August 02, 2011
To say Android's popular among consumers is like saying Godzilla's a lizard. It's a question of degree. More than 500,000 new Android devices were being activated daily, and the number was growing at 4.4 percent week over week, Google's Andy Rubin tweeted in late June. comScore's figures show that for the three-month period ending in May, Android was the leading mobile platform in the United States.
Google's Java Jam
July 15, 2011
Sometimes things that are supposedly free for the taking -- such as open source software -- can ultimately cost a wad of dough from the corporate coffers. That could well be the lesson Google learns from a lawsuit Oracle filed last year alleging that Google violated its intellectual property as well as infringed on its copyright for using a variation of Java.
Linux in Cars, or Why Toyota Chose Freedom
July 14, 2011
It's hard to keep up with all the companies joining The Linux Foundation these days, but recently one jumped on board whose name threw a collective hush over the Linux blogosphere. Toyota, that is -- none other than the planet's largest automobile manufacturer in terms of both sales and production. Is there really anything else to say? Linux, you're on top of the world.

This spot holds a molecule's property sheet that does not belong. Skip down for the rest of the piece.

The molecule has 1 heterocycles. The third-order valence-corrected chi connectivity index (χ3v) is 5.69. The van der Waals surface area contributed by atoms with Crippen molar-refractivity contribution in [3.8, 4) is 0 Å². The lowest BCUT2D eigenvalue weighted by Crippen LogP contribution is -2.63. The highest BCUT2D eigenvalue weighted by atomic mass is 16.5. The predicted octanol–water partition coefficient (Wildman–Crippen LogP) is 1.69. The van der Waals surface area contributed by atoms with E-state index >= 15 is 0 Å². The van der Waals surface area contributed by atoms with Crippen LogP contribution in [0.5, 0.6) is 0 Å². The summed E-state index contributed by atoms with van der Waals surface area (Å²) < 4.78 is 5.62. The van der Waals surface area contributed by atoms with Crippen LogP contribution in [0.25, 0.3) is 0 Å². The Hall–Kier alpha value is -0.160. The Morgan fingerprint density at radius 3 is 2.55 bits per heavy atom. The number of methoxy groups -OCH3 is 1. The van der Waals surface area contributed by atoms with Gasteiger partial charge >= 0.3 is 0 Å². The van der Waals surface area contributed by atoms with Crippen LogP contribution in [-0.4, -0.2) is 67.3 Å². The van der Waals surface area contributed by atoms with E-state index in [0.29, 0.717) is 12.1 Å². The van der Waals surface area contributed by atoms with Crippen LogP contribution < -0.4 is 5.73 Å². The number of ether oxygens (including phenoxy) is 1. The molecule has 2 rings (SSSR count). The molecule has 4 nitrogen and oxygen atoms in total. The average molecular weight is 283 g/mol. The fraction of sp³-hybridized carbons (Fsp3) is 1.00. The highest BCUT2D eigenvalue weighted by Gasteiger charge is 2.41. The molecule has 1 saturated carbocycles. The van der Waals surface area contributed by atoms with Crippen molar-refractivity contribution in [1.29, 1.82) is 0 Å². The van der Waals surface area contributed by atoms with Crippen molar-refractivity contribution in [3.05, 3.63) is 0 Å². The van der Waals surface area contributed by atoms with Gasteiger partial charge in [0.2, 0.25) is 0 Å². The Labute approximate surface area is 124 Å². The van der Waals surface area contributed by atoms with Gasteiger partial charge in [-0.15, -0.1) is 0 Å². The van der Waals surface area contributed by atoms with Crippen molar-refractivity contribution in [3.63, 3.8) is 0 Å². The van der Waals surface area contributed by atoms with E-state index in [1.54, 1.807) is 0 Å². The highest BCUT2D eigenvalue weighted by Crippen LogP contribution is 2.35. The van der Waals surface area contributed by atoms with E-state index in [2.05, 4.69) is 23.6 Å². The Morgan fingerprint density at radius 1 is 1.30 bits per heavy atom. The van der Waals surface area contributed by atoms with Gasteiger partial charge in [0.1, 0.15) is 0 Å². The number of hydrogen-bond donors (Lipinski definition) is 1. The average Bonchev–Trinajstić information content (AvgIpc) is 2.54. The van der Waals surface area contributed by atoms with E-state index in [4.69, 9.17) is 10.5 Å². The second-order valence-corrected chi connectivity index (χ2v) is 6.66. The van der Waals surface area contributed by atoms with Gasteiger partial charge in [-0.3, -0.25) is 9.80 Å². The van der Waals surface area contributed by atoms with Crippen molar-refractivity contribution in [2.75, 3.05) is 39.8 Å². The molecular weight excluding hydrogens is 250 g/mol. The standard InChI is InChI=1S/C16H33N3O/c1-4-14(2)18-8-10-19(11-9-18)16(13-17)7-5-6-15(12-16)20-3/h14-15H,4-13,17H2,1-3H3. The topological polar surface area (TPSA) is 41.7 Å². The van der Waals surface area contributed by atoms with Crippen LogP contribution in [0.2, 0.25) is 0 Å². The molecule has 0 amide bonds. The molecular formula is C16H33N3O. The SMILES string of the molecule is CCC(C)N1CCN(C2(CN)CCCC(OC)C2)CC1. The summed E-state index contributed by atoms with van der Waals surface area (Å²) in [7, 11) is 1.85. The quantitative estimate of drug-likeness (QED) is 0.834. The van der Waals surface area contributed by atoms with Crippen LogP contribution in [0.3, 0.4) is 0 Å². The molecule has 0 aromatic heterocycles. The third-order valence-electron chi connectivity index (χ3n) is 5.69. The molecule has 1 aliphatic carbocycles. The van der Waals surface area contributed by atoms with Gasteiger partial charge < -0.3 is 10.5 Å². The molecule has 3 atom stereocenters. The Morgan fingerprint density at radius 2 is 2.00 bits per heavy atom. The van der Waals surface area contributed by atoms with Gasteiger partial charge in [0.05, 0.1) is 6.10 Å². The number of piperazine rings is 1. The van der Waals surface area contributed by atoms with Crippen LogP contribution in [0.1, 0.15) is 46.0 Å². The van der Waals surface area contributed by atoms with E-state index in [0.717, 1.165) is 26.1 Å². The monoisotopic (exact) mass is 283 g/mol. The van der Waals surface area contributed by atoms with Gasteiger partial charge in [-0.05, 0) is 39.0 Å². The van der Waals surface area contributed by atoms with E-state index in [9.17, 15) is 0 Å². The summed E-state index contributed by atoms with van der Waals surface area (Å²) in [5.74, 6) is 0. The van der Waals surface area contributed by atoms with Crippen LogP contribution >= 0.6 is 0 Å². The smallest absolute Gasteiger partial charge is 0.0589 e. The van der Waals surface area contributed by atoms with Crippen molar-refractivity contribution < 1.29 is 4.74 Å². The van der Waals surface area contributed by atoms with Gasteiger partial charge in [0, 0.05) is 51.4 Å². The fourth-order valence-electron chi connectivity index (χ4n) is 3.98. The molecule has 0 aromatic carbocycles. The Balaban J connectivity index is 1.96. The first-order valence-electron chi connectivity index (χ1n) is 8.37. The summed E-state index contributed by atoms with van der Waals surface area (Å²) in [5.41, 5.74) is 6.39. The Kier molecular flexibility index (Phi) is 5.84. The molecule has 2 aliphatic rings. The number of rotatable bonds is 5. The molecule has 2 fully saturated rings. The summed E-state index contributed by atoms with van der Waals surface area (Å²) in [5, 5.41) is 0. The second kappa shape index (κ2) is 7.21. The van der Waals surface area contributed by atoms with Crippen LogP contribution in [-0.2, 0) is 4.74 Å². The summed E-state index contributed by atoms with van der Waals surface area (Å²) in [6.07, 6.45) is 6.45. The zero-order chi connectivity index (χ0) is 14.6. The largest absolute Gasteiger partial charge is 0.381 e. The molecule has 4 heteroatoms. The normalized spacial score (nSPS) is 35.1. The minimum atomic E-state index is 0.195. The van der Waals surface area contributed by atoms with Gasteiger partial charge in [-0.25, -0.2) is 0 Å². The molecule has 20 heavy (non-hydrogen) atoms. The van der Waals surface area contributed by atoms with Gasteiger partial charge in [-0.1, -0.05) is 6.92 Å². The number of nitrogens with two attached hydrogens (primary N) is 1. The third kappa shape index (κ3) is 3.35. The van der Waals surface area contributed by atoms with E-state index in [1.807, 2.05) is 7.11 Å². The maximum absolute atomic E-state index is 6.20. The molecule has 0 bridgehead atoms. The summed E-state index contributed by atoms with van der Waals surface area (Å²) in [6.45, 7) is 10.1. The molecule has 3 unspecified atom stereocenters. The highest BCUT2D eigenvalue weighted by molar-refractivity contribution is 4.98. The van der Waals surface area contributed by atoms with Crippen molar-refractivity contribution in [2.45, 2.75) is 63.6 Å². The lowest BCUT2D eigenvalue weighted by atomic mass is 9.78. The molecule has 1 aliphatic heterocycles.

More Legal Woes for Google
July 13, 2011
In 2010, Google admitted that when collecting Street View photos around the world it also collected data from unsecured wireless networks. That led to a bunch of lawsuits. Recently, U.S. Federal Judge James Ware refused to dismiss a class action lawsuit based on allegations that Google violated the U.S. Federal Wiretap Act by collecting unsecured WiFi data when taking Street View photos.
Microsoft's Monumental Android-Milking, Money-Making Machine
July 07, 2011